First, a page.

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TECHNICAL AREA > SCIENCE NEWS

Flowers' polarization patterns help bees find food

Bees use their ability to 'see' polarized light when foraging for food, researchers based at the University of Bristol have discovered. This is the first time bees have been found to use this ability for something other than navigation

S. C.

New roses need less care

Raspberry Vigarosa is one of the newer varieties in the Earth-Kind dwarf rose study at the Hammond Research Station

S. C.

Plant researchers sow seeds of major disease breakthrough

Breakthrough research carried out by The University of Western Australia and scientists in India and China has established that oilseed varieties resistant to the devastating fungal disease Sclerotinia can be bred readily

R. T.

Rising CO2 poses significant threat to human nutrition

The results showed a significant decrease in the concentrations of zinc, iron, and protein in C3 grains

S. C.

New link between neonicotinoids and collapse of honey bee colonies

Researchers demonstrated again in this study that neonicotinoids are highly likely to be responsible for triggering CCD in honey bee hives that were healthy prior to the arrival of winter

S. C.

Paleontologists discover new fossil organism

Likely related to our ancestors, “Plexus ricei” was much like a tapeworm or modern flatworm, say UC Riverside researchers

S. C.

Water-saving innovations in Chinese agriculture

Scientists from China, Australia and Canada have published a critical review of China's freshwater shortage and associated agricultural production and environmental issues.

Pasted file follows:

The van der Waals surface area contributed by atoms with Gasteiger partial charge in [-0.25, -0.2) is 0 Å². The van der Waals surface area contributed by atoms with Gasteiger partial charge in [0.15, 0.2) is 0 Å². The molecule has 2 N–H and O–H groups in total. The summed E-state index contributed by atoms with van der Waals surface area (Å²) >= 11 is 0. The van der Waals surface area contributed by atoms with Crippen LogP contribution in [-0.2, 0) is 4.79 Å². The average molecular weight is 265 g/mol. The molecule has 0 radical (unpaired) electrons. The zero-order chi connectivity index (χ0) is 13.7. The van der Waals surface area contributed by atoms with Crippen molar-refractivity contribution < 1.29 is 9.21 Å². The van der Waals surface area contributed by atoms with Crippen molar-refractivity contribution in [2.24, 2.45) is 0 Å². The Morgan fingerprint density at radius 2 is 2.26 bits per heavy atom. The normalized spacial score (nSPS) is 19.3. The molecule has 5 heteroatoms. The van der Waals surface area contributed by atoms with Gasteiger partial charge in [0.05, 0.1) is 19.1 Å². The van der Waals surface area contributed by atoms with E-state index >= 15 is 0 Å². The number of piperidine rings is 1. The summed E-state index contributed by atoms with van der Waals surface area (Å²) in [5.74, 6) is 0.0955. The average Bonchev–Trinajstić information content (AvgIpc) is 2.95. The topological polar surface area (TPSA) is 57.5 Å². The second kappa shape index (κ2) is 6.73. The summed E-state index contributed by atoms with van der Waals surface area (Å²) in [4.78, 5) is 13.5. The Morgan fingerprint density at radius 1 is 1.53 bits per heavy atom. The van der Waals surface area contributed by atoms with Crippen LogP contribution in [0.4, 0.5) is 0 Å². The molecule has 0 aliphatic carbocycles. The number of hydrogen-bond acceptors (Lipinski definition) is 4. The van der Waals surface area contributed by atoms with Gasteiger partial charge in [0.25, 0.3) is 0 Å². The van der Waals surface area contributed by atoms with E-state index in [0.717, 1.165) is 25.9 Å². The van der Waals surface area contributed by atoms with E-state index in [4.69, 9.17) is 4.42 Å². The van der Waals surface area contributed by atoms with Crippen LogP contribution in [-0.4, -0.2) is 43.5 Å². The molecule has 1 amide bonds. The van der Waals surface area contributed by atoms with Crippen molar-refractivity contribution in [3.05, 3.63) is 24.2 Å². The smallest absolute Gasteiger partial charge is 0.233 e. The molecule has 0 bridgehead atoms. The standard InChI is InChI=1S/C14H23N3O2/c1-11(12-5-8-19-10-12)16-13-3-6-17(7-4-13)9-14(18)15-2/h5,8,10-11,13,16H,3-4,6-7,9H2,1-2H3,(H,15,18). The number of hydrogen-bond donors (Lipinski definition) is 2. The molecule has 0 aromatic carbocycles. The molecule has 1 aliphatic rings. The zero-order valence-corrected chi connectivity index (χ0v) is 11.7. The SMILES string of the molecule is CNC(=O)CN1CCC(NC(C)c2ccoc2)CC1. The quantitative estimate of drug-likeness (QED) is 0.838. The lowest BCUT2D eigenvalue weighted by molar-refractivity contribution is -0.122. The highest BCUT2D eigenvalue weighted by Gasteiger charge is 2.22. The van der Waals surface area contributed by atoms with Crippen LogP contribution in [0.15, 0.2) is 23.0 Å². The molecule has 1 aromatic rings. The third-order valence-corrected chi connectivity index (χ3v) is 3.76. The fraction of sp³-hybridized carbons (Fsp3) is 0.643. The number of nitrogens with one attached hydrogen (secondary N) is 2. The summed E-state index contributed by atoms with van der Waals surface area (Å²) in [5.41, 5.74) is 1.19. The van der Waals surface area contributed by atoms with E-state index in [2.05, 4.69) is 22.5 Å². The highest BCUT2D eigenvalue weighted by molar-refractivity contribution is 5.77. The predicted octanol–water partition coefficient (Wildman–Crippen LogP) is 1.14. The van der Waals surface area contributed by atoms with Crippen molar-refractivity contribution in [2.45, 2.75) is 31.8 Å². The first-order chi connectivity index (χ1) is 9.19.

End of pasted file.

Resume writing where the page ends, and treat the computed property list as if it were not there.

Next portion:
S. C.

Soils under Britain’s allotments are significantly healthier than intensively farmed soils

First study to show that growing at small-scale in urban areas produces food sustainably without damaging soils

S. C.

How to transform bauxite residue into healthy soils

The research found that adding a combination of green waste compost and fertiliser to the bauxite residue sand improves its rehabilitation potential and its capacity to support plants

S. C.

A new approach to detecting unintended changes in GM foods

Does genetic manipulation cause unintended changes in food quality and composition? Are genetically modified (GM) foods less nutritious than their non-GM counterparts, for example, or different in unknown ways?

S. C.

Measures to prevent entry of citrus pests are appropriate

Existing measures are effective at protecting the EU from two serious diseases that attack citrus plants

S. C.

Characterization of stink bug saliva proteins opens door to controlling pests

Brown marmorated stink bugs cause millions of dollars in crop losses across the United States because of the damage their saliva does to plant tissues. Researchers at Penn State have developed methods to extract the insect saliva and identify the major protein components, which could lead to new pest control approaches

S. C.

New rapid and non-destructive ways to assess the quality of food

The research approach is similar to how infra-red thermometers are used to detect fever in humans or animals by converting information about the colour of the skin into a prediction of the internal body temperature

S. C.

Drifting herbicides produce uncertain effects

Farmers should take extra precautions so drifting herbicides do not create unintended consequences on neighboring fields and farms, according to agricultural researchers

S. C.

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